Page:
My experiences as a Chemical officer are mine and mine alone, but many other Chemical officers faced or are facing some of the same struggles I did/do now.  First, most Chemical officers are looked at merely as the Unit Status Reporting officer (a very important report that must be reported all the way to the Pentagon on the readiness of an organization to deploy and conduct its wartime mission), or the famed “bugs and gas” man (a comparison to their role in dealing with biological and chemical weapons, respectively), or (my favorite) the NBC (correctly stated as Nuclear Biological and Chemical Officer, but modified by those in the military as “No Body Cares” or “Night Battle Captain”), or more often than not, simply as the extra duty officer, ball planner, or action officer.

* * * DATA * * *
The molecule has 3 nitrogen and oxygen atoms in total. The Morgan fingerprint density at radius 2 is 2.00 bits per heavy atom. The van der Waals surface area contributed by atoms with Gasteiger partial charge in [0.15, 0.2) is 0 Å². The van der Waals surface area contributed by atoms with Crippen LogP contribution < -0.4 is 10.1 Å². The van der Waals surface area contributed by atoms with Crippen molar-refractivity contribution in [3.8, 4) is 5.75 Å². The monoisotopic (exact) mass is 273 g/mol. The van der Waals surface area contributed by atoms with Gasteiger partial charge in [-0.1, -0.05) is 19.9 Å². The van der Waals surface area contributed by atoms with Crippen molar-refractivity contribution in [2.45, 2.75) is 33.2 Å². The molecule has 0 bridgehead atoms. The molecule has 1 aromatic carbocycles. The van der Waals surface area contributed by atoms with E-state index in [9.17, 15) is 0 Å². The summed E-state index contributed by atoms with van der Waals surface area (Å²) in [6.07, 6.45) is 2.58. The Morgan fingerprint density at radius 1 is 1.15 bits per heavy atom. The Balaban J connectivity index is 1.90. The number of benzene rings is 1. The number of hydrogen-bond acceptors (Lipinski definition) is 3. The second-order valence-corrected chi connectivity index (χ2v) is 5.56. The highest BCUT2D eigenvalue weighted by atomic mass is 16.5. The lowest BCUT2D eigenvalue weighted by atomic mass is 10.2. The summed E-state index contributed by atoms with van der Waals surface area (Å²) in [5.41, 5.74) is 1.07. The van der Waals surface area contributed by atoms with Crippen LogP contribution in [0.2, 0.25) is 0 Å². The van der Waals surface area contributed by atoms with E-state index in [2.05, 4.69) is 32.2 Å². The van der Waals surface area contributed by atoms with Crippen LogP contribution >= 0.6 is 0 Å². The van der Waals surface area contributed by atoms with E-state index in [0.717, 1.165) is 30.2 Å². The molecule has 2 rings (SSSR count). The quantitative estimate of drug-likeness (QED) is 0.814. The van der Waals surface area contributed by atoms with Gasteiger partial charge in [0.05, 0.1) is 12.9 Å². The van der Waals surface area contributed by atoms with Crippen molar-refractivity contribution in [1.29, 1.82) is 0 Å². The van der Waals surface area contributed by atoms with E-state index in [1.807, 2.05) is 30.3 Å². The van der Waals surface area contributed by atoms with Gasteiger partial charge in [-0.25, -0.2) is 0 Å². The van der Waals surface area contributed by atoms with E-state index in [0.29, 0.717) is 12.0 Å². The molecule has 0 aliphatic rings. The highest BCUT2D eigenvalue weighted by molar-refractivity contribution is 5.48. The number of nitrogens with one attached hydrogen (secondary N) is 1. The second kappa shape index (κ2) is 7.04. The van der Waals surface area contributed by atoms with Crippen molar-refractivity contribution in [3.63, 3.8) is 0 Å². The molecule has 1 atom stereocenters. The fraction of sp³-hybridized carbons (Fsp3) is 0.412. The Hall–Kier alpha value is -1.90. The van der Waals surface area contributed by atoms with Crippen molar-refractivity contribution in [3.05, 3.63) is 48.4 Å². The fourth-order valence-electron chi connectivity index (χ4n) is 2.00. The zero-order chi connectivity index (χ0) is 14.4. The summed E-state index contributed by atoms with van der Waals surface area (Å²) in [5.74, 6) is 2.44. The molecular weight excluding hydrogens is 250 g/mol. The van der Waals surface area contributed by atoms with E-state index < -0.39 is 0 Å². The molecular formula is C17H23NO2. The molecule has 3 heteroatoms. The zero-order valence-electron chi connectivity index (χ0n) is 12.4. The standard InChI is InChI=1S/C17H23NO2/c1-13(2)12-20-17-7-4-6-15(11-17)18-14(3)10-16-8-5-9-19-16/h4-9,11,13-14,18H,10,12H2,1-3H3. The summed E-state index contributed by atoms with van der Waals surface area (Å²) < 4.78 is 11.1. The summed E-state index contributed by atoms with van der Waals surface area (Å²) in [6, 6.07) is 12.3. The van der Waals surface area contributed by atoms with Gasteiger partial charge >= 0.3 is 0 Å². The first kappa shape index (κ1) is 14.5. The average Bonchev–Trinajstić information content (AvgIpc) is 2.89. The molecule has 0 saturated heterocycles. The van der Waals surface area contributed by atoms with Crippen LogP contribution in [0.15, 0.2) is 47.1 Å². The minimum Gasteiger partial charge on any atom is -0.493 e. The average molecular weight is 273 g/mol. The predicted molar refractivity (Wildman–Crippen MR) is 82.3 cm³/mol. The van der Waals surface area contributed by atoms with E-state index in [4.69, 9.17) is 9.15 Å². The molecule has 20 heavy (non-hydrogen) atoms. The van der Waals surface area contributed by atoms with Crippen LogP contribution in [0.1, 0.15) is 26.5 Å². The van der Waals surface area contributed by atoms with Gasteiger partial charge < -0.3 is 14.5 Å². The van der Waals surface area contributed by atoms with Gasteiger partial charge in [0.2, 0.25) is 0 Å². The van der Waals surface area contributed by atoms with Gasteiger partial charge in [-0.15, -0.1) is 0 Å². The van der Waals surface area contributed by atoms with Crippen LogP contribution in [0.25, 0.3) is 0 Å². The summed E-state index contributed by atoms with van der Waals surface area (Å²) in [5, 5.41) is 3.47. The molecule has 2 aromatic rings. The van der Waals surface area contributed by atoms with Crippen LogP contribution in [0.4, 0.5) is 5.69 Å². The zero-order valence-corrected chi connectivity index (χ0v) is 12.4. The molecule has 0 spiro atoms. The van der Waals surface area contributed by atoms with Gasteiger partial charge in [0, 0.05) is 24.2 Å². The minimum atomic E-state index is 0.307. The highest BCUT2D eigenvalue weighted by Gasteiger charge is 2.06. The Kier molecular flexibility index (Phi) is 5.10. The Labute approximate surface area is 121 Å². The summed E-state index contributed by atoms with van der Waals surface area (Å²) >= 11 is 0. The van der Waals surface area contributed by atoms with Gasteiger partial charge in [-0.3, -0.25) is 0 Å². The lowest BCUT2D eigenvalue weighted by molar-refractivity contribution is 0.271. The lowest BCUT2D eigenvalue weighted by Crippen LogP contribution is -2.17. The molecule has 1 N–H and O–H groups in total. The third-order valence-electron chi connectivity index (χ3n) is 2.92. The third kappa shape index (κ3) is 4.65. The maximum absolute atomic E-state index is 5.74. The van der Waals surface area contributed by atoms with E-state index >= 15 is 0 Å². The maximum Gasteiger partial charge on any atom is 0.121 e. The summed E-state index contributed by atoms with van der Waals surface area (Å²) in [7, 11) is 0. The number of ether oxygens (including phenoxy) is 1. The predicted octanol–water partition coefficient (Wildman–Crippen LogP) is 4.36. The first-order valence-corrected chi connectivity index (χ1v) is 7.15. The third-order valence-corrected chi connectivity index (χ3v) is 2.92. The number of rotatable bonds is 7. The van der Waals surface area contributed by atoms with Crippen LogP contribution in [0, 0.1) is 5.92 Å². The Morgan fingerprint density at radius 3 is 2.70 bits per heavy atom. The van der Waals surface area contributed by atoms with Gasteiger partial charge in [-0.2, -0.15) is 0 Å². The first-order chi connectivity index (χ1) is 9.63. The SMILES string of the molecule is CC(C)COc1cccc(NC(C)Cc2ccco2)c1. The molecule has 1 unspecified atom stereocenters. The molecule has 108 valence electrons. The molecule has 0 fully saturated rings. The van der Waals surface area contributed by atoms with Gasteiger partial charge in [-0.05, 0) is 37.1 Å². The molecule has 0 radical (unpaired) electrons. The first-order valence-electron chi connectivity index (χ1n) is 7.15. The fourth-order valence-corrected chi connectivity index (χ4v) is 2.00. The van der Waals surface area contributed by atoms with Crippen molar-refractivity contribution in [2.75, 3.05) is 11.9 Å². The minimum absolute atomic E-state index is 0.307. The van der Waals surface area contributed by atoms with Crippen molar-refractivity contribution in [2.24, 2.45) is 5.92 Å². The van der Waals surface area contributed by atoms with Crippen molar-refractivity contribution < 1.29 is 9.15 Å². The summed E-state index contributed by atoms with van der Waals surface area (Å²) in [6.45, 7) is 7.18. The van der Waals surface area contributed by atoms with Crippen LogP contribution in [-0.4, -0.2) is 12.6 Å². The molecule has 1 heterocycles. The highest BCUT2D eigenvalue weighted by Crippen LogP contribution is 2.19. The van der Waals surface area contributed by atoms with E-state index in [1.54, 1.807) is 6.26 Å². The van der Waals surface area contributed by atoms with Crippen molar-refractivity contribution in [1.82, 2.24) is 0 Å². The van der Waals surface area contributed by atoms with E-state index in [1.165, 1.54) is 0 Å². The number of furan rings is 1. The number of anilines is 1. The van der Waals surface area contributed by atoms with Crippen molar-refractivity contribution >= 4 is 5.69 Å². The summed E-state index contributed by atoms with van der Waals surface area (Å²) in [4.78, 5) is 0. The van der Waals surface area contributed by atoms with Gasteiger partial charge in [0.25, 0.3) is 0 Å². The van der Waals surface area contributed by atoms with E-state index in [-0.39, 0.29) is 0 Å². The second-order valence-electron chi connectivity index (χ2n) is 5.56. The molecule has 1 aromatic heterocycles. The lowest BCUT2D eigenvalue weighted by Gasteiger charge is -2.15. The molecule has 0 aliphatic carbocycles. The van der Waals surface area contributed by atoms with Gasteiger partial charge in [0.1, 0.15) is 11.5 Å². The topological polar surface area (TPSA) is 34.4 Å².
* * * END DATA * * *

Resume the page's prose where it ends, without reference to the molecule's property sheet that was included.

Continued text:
What I learned to do early on in my career actually came from a late evening USR preparation day.  I had everything ready to go to my higher headquarters, but my Operations and Training Officer, the Executive Officer, and Commander all had to have one final review of the information.  All three had been at a golf tournament for the whole day while I prepare the report.  At the end of the tournament, the three individuals showed up at our headquarters building and sat down around the table to review everything I had prepared for the last 8 hours.  My Training and Operations officer understood it immediately; my commander understood it shortly after him; my XO couldn’t figure it out.  After about 3 more hours (and some pizza and Dr Pepper’s delivered by my wife), I was finally able to get approval from all three to submit the report.  That experience taught me the important lesson of being an expert in your field and regulations related to it.  It also opened the door for me to get various training initiatives approved.